The future of endsocopic performance measurement
Prof. Matthew Rutter talks to InFocus about UEGW, ESGE and the importance of performance measures in endoscopy.
- Consultant Gastroenterologist, University Hospital of North Tees
- Professor of Gastroenterology, Durham University
- Published extensively and lectured worldwide on quality in endoscopy, colorectal cancer screening and cancer surveillance in inflammatory bowel disease
- Co-author of many national and international guidelines for polyp screening, colonoscopic screening for cancer in inflammatory bowel disease, colonoscopy quality and inflammatory bowel disease.
- Clinical Director, Tees Bowel Cancer Screening Centre
- Chair, European Society of Gastrointestinal Endoscopy quality improvement committee
- Chair, National Bowel Cancer Screening Programme Evaluation Group
PENTAX Medical: Dear Matt, thank you for your time. As the QIC committee chair for ESGE and leading author of “The European Society of Gastrointestinal Endoscopy Quality Improvement Initiative: developing performance measures”, can you explain why the development of performance measures in endoscopy are so important? How will this project be implemented across the different countries among their very different healthcare realities?
Prof. Matthew Rutter: I passionately believe in the importance of delivering high quality endoscopy for our patients in everyday endoscopic practice. Tens of millions of people undergo endoscopic procedures each year in Europe. Endoscopy is the pivotal diagnostic test for luminal pathology and offers an increasing array of therapeutic opportunities. High quality endoscopy delivers better health outcomes; unfortunately, we know there is clinically significant variation in the quality of endoscopy currently delivered. The European Society of Gastrointestinal Endoscopy (ESGE) and United European Gastroenterology (UEG) have a vision to create a thriving community of endoscopy services across Europe, collaborating with each other to provide high quality, safe, accurate, patient-centered and accessible endoscopic care. One of the most fundamental steps to achieving this is to raise the quality of everyday endoscopy.
The development of key performance measures is the first step in this vision. Performance measures are measurements that are used to assess the performance of a service or aspect of a service. They set a quality benchmark for endoscopists and endoscopy services, and form an important component of quality improvement. Measuring performance, and setting minimum and target standards within these measures incentivises improvement and also permit users of the service to assess quality for themselves, thus making better informed choices and further incentivising improvements in healthcare.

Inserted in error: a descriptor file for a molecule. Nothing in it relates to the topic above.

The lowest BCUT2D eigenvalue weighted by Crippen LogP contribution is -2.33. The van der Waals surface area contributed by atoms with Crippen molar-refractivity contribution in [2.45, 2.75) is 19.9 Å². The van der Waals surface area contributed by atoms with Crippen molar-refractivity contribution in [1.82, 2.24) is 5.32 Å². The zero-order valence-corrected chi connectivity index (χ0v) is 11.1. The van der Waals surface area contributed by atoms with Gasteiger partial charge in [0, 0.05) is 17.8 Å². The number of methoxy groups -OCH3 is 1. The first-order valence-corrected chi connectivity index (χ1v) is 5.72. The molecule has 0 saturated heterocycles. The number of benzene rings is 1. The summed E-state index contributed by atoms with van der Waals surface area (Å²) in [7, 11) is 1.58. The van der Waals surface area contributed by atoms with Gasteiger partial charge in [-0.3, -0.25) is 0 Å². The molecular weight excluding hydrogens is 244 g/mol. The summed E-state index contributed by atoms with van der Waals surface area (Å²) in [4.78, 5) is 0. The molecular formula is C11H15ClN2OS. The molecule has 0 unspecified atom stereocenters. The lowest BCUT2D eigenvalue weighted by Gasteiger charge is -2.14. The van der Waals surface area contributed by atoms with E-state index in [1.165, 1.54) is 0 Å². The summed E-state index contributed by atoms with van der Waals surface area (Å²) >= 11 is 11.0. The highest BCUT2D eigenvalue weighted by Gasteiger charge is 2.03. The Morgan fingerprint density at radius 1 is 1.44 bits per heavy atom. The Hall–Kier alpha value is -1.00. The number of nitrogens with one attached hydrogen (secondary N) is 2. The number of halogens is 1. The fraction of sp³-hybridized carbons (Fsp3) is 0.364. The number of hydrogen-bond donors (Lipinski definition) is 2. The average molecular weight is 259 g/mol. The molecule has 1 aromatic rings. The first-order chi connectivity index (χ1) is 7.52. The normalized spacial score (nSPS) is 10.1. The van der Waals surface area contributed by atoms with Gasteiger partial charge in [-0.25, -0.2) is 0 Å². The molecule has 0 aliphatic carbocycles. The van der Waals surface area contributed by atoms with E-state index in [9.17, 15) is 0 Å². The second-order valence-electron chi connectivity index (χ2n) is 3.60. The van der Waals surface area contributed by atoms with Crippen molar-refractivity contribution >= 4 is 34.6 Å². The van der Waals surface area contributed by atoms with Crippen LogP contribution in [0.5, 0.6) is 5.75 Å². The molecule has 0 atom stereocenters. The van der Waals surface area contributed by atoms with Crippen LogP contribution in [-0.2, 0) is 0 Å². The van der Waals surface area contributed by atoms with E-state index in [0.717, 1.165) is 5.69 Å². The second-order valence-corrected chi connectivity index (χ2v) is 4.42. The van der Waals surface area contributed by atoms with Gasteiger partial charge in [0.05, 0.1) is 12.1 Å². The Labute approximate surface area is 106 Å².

PM: Do you think that in the future the performance measures will be open published nationwide? If yes, what the benefits and risks? Will the patients be able to interpret such results and make their choices?
MR: Although open publication has definite potential benefits, it can cause unintended damage if poorly handled, for example if data are open to misinterpretation or inappropriate comparison. Hence both the benefits and risks of open publication need to be considered. Clear explanation of the relevance of the measures and any variability within them must be provided. Providing data in an anonymized or summated (service level) form can mitigate some of these potential issues. It is important that performance measures are primarily used to identify areas where improvements can be made. Where this relates to endoscopist performance, this must be done in a sensitive and supportive way, aiming to improve performance rather than punish.
PM: Where do you see the role of the industry in contributing to raise endoscopy’s performance measures? Is innovation and training playing a big role?
MR: Technology can help in many of the components of quality improvement in endoscopy. For example, colonoscopy training and ongoing skills improvement is enhanced significantly by the use of magnetic endoscopy imaging technology, which creates a greater understanding of the complex dynamics of the interplay of the colonoscope and the mobile colon during insertion, and permits more rapid and more comfortable intubation. Likewise, the use of high definition equipment and enhanced imaging techniques allow more accurate lesion characterisation.
PM: What are your greatest expectations for the UEGW this year scientifically wise?
MR: I think UEGW is an excellent meeting. I enjoy the state-of-the-art presentations, and finding out what is just around the corner - there are always some very clever and innovative ideas. However, I think one of the exciting themes in gastroenterology of recent years has been the increasing trend towards higher quality, larger scale, collaborative international research and the careful analysis of increasingly large databases to answer some of the more fundamental questions we have in endoscopy, providing a platform for the development of increasingly useful evidence-based clinical guidelines, which in turn should help us deliver even higher quality care to our patients.
PM: Can you disclose a little bit about your presentation at the PENTAX Medical Expert Dinner?
MR: I intend to give a personal reflection on the interplay between endoscopic technologies and endoscopy techniques, full of practical tips on how endoscopists can refine their skills and deliver higher quality patient care.
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